We don’t kill industries
But millennials are creating change through new mindset, lifestyle and purchasing patterns
A quick Google search shows the myriad brands and products – bar soap, the oil industry, and casual dining chains, to name a few – that millennials are “killing” because of our lifestyle and choices.
Rather than killing a product, many industries are reaching their next phase of maturity, and in doing so, leaders must put thought into how the key decision-making criteria of their next generation of customers differs from previous expectations for how a product or service was purchased.
Here are two major industries that we’re not killing, but are changing, as a result of our new mindsets, lifestyles and purchasing habits:
While the ability to purchase property was once seen as the pinnacle of success, millennials have a different perception of the benefits and drawbacks to home ownership. As a result, the share of millennials renting has risen to 65 percent in 2016, up from 57 percent in 2006.
While some may say that we’re “throwing away our money” by renting, I counter that, first, we don’t perceive housing to be the safe, or sound, investment that it is said to be. We grew up as housing prices crashed, and the home purchased for $30,000 that sold for $350,000 isn’t an opportunity that we’re likely to have.
Next, ownership is complex and costly, comprised of paying the mortgage, insurance, all utility bills, renovation, maintenance and more. Renting is simple. A monthly payment is my only responsibility.
Finally, we aren’t ready to embrace the commitment that ownership requires. I’m willing to trade my lack of ownership for the mental comfort of not having six figures of mortgage debt hanging over me. Most estimates show that the typical breakeven point on a purchase is about seven years; I have no idea what I’ll be doing in seven years.
We understand that renting doesn’t build equity, but we frame the decision as opportunity rather than opportunity cost. While I’m still young and flexible, I want to be able to pursue my next stage of life based on the merit of the opportunity instead of anchoring myself to one city or property through ownership.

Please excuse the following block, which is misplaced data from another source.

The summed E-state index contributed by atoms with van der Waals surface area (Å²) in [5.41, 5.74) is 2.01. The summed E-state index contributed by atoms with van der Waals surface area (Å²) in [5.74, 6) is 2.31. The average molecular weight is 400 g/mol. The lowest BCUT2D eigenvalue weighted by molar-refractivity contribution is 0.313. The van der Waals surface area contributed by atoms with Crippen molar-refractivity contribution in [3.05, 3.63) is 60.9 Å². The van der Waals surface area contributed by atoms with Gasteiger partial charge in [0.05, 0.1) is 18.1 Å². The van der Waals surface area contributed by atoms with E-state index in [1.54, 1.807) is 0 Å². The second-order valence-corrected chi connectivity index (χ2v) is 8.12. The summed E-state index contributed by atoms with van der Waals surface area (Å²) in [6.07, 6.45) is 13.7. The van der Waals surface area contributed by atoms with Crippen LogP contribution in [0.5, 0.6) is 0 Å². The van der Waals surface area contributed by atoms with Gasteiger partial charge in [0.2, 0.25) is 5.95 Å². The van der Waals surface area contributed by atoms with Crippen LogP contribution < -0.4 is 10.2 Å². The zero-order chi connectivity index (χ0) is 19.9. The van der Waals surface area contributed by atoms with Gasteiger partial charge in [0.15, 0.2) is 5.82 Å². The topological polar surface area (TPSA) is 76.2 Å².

We have unprecedented access to the stock market and financial advice compared to prior generations. We can invest in the S&P 500 at a cost of $3 per $1,000 invested or hand over responsibility to a fintech startup that will manage our money for $25 per $1,000, well below the $100-plus that a traditional advisor charges. This means that simply taking our money and charging a fee for that privilege won’t be enough to win millennial business.
Growing up in the era of technology has given us a level of trust in computers that doesn’t exist in past generations. My dad, a boomer, has a deep distrust of any algorithm that would manage his money. I don’t. In fact, I think that technology can manage my money better and cheaper than most financial advisors.
In that light, the advisor should now become an educator. Teach us the sound financial habits that many of us lack. The advisor can drive more value to the client by teaching them how to save and live a financially healthy lifestyle rather than trying to compete with sophisticated trading algorithms that can process information faster than any human.
Competing for wallet share across generations requires significant thought and a multi-faceted approach to business development. The financial advisor who wants to manage money for myself and my dad must sell him on the personal touch of someone managing his money, while emphasizing to me the technology they use to manage their portfolio and the educational resources to empower my financial life.
These two industries are just an example of how the millennial mindset is driving change. For every person who writes that we’re killing the industry, there’s an entrepreneur who sees change as opportunity. They’re doing the research to find what we want, not what the prior generation deemed acceptable.
With knowledge at our fingertips, we’ll keep looking until we find the right product fit, and companies in these industries and others can no longer hide behind the way business has traditionally been done, or else they risk losing their next generation of customers.
Jordan Bean, an associate with Stax Inc. in Boston, can be reached at firstname.lastname@example.org.